Despite Significant Personnel Losses, Expectations Continue To Rise
March 28, 2012
By Steve Grinczel, Online Columnist
EAST LANSING, Mich. - No one has given Tyler Hoover the title of "Gramps" just yet "but I have a feeling I'm getting it soon," the defensive lineman said Tuesday after Michigan State's first spring practice of 2012. That term of endearment is usually bestowed upon one of the team's so-called old-timers, and with his full beard he certainly looks the part.
However, as a fifth-year senior and member of head coach Mark Dantonio's second recruiting class, Hoover is among the relatively few Spartans who fit the bill.
Just five seniors are listed in the current starting lineup, and another eight, or so, scholarship seniors show up on the spring depth chart or injured list.
Michigan State's chronological profile is that of a young team, but when cumulative games started and minutes played, varsity letters won and overall experience is taken into account, the Spartans are old beyond their years.
It's no wonder, therefore, that a drop-off from back-to-back 11-win seasons, a Big Ten championship in 2010 and a Legends Division title in '11 and an Outback Bowl victory over Georgia isn't being anticipated by Dantonio.
If anything, expectations continue to rise despite significant personnel losses at the quarterback and receiver positions.
"No way (is this a young team)," Hoover said. "A lot of our young guys have picked up experience and two years ago (the coaches) started playing younger guys. This is a young-age but older-experience kind of team."
Even MSU's seniors are young, in a manner of speaking. Right offensive tackle Fou Fonoti and nose tackle Anthony Rashad White are junior-college transfers with just one and two NCAA Football Bowl Subdivision seasons behind them, respectively.
Hoover played in a total of 26 games from '09-10, but injuries limited him to one game last season and two in '08. After lining up as a defensive end during his first four seasons, Hoover is starting anew at defensive tackle.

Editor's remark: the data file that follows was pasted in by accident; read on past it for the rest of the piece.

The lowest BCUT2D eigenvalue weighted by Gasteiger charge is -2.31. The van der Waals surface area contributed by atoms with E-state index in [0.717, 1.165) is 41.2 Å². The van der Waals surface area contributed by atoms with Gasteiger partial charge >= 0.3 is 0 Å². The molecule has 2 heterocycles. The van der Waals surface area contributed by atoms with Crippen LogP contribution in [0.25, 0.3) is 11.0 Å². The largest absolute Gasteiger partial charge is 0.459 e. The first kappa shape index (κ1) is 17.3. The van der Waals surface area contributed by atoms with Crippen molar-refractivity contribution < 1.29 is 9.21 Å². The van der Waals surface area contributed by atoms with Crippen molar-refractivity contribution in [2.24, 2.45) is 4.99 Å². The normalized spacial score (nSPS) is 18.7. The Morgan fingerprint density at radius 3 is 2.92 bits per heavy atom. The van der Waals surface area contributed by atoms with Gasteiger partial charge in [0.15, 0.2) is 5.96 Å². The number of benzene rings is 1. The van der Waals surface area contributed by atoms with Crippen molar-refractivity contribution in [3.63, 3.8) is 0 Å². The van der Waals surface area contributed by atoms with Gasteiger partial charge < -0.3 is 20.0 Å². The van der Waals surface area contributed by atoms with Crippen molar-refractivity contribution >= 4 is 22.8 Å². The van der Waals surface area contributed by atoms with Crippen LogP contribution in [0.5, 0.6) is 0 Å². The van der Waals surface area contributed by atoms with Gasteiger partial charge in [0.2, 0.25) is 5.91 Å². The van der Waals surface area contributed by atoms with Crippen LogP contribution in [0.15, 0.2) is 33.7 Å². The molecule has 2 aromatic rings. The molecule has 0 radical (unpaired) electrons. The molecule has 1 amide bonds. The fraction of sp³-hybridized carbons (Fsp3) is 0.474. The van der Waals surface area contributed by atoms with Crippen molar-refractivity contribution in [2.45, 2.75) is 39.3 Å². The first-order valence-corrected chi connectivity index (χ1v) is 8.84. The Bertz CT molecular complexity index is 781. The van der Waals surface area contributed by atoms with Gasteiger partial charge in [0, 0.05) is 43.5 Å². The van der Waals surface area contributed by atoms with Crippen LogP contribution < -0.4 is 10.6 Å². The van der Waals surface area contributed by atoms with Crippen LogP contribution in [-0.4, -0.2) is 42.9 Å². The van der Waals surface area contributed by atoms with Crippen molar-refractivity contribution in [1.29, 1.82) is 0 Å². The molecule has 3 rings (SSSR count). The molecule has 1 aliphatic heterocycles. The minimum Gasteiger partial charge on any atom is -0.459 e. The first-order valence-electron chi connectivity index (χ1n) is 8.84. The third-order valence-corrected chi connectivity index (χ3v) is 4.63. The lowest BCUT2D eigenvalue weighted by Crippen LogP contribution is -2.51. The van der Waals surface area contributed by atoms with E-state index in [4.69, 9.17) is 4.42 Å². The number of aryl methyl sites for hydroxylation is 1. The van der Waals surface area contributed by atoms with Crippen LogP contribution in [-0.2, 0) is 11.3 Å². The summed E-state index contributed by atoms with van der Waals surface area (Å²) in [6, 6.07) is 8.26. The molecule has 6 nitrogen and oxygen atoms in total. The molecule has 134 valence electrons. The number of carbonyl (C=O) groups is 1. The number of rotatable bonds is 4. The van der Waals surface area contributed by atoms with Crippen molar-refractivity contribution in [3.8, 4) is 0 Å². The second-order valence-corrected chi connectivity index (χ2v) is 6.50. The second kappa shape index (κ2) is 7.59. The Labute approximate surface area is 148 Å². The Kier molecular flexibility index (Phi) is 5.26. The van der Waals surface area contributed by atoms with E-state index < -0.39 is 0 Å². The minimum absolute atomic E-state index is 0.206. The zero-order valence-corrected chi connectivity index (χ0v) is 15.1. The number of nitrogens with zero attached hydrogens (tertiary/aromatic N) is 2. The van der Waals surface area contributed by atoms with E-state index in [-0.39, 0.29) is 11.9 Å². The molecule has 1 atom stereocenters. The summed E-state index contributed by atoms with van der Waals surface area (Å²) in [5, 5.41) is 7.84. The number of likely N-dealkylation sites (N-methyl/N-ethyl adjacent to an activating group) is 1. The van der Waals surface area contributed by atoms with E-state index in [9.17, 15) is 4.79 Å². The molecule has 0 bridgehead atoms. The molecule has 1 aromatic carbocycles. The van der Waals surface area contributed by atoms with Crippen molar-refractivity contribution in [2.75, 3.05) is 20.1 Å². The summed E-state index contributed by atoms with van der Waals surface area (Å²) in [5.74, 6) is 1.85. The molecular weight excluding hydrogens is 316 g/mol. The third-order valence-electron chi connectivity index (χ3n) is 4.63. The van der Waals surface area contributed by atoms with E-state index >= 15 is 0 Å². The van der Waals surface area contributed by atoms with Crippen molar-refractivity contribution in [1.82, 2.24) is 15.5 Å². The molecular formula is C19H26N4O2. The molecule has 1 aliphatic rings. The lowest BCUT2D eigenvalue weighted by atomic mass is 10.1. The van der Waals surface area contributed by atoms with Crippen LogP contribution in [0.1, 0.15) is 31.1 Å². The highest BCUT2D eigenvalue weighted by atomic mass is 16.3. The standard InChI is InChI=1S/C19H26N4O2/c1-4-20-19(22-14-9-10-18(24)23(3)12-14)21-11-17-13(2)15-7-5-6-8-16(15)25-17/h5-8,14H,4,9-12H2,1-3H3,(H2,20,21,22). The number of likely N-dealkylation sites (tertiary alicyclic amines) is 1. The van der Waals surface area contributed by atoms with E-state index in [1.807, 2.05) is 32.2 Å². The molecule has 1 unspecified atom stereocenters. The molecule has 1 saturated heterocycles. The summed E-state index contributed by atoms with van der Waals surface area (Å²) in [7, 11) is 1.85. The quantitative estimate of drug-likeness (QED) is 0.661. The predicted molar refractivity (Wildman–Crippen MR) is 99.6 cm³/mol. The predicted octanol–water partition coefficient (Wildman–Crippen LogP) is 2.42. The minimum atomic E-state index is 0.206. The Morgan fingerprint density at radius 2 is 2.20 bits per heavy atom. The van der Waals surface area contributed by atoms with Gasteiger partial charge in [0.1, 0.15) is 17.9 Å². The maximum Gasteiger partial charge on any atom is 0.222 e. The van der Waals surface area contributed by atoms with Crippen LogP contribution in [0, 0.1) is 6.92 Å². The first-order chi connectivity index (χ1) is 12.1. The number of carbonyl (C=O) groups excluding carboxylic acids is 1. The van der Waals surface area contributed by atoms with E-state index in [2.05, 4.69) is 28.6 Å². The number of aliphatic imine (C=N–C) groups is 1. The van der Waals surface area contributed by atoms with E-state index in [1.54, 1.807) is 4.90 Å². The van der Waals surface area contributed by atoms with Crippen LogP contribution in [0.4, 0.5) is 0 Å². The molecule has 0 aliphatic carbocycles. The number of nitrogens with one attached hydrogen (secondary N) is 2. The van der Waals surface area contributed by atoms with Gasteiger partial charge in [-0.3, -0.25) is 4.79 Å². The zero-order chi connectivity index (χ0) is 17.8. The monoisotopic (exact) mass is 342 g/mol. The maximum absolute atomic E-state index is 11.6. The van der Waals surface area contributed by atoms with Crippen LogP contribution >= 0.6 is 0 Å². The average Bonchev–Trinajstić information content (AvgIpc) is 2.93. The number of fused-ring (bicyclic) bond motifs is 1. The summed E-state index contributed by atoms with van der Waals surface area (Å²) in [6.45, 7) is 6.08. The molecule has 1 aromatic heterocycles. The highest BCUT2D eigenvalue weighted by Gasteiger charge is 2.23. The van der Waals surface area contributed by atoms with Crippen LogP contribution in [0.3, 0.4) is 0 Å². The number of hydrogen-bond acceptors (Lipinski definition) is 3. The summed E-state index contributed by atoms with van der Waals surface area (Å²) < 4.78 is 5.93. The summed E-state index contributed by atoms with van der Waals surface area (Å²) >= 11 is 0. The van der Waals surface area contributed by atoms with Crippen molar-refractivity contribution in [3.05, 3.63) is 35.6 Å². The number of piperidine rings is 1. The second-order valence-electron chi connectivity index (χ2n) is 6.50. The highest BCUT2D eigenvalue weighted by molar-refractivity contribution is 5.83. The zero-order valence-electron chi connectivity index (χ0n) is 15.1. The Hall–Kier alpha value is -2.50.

"Coach D asked me today before the meeting, `How many spring balls is this for you?' " Hoover said. "This is No. 5, so I know what I'm doing and I can learn faster."
Michigan State's stockpile of young, experienced players, along with talented inexperienced upstarts, has greatly improved overall depth and the level of competition at each position.
"The competition was always there, but still it wasn't as unique as it is now where you're really fighting your hardest each practice to stay No. 1," Hoover said.
The Spartans' primary areas of concern are the quarterback and receiver positions, but "concern" is in the eye of the beholder. Leader extraordinaire Kirk Cousins won't be calling the signals anymore, but Andrew Maxwell, a red-shirt junior, has been studying the quarterback position intimately for three years and is ready to assume control.
Tony Lippett started five games last season and Bennie Fowler will resume his role as a top contender for a starting job once his foot injury clears up. The situation on the flank will brighten even more if DeAnthony Arnett, a transfer from Tennessee, is granted a waiver from having to sit out a season by the NCAA.
Meantime, if not for a hand injury, Dion Sims would have challenged for a starting job at tight end last season.
The offensive line has made a remarkable transformation from the start of last season, when injuries wreaked havoc and players were switching positions from defense to offense on a regular basis, to now.
While left guard Joel Foreman has graduated, there's a legitimate starter at every spot, and even at some back-up positions. For example, No. 2 left tackle Skyler Burkland was the starter last season before hurting his ankle.
"So we've got experience there, and I think this is really the strongest offensive line group we've had since we've been here, and we've got numbers," Dantonio said. "I look around the conference right now and people are having a hard time with their numbers in terms of having a spring football game."
The Spartans were in that situation as recently as 2003 when there weren't enough offensive linemen to fill out two squads.